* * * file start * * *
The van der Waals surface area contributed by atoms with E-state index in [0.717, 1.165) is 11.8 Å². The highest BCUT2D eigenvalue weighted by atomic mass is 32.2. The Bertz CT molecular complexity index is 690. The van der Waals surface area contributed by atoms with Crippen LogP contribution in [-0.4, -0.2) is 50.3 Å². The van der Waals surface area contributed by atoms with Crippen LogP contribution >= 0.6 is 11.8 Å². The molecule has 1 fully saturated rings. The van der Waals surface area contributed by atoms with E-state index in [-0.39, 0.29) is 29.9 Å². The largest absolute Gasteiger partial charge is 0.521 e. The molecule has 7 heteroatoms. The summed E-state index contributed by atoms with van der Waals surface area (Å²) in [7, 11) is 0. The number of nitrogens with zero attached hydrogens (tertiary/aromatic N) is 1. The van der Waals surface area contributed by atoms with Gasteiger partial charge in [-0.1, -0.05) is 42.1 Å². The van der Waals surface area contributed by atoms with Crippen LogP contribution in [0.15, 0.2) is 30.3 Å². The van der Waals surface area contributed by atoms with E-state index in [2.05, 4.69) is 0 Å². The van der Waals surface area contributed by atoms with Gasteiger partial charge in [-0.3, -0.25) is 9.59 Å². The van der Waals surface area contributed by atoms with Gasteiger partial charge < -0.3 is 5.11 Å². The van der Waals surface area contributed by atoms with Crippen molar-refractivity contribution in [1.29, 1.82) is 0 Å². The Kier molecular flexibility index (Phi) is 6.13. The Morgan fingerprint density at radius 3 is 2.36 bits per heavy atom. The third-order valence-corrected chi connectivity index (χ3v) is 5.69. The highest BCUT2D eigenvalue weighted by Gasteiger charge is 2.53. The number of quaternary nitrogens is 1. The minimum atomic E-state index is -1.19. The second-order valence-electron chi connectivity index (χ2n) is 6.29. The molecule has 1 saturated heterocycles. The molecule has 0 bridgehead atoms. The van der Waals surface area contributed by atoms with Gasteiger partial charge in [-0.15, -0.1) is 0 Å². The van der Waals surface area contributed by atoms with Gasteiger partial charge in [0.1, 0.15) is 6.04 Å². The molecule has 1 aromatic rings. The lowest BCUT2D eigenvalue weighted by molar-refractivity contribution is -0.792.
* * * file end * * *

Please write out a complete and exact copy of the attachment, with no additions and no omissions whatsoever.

The van der Waals surface area contributed by atoms with E-state index in [0.717, 1.165) is 11.8 Å². The highest BCUT2D eigenvalue weighted by atomic mass is 32.2. The Bertz CT molecular complexity index is 690. The van der Waals surface area contributed by atoms with Crippen LogP contribution in [-0.4, -0.2) is 50.3 Å². The van der Waals surface area contributed by atoms with Crippen LogP contribution >= 0.6 is 11.8 Å². The molecule has 1 fully saturated rings. The van der Waals surface area contributed by atoms with E-state index in [-0.39, 0.29) is 29.9 Å². The largest absolute Gasteiger partial charge is 0.521 e. The molecule has 7 heteroatoms. The summed E-state index contributed by atoms with van der Waals surface area (Å²) in [7, 11) is 0. The number of nitrogens with zero attached hydrogens (tertiary/aromatic N) is 1. The van der Waals surface area contributed by atoms with Gasteiger partial charge in [-0.1, -0.05) is 42.1 Å². The van der Waals surface area contributed by atoms with Crippen LogP contribution in [0.15, 0.2) is 30.3 Å². The van der Waals surface area contributed by atoms with E-state index in [2.05, 4.69) is 0 Å². The van der Waals surface area contributed by atoms with Gasteiger partial charge in [-0.3, -0.25) is 9.59 Å². The van der Waals surface area contributed by atoms with Gasteiger partial charge < -0.3 is 5.11 Å². The van der Waals surface area contributed by atoms with Crippen molar-refractivity contribution in [1.29, 1.82) is 0 Å². The Kier molecular flexibility index (Phi) is 6.13. The Morgan fingerprint density at radius 3 is 2.36 bits per heavy atom. The third-order valence-corrected chi connectivity index (χ3v) is 5.69. The highest BCUT2D eigenvalue weighted by Gasteiger charge is 2.53. The number of quaternary nitrogens is 1. The minimum atomic E-state index is -1.19. The second-order valence-electron chi connectivity index (χ2n) is 6.29. The molecule has 1 saturated heterocycles. The molecule has 0 bridgehead atoms. The van der Waals surface area contributed by atoms with Gasteiger partial charge in [-0.15, -0.1) is 0 Å². The van der Waals surface area contributed by atoms with Gasteiger partial charge in [0.1, 0.15) is 6.04 Å². The molecule has 1 aromatic rings. The lowest BCUT2D eigenvalue weighted by molar-refractivity contribution is -0.792.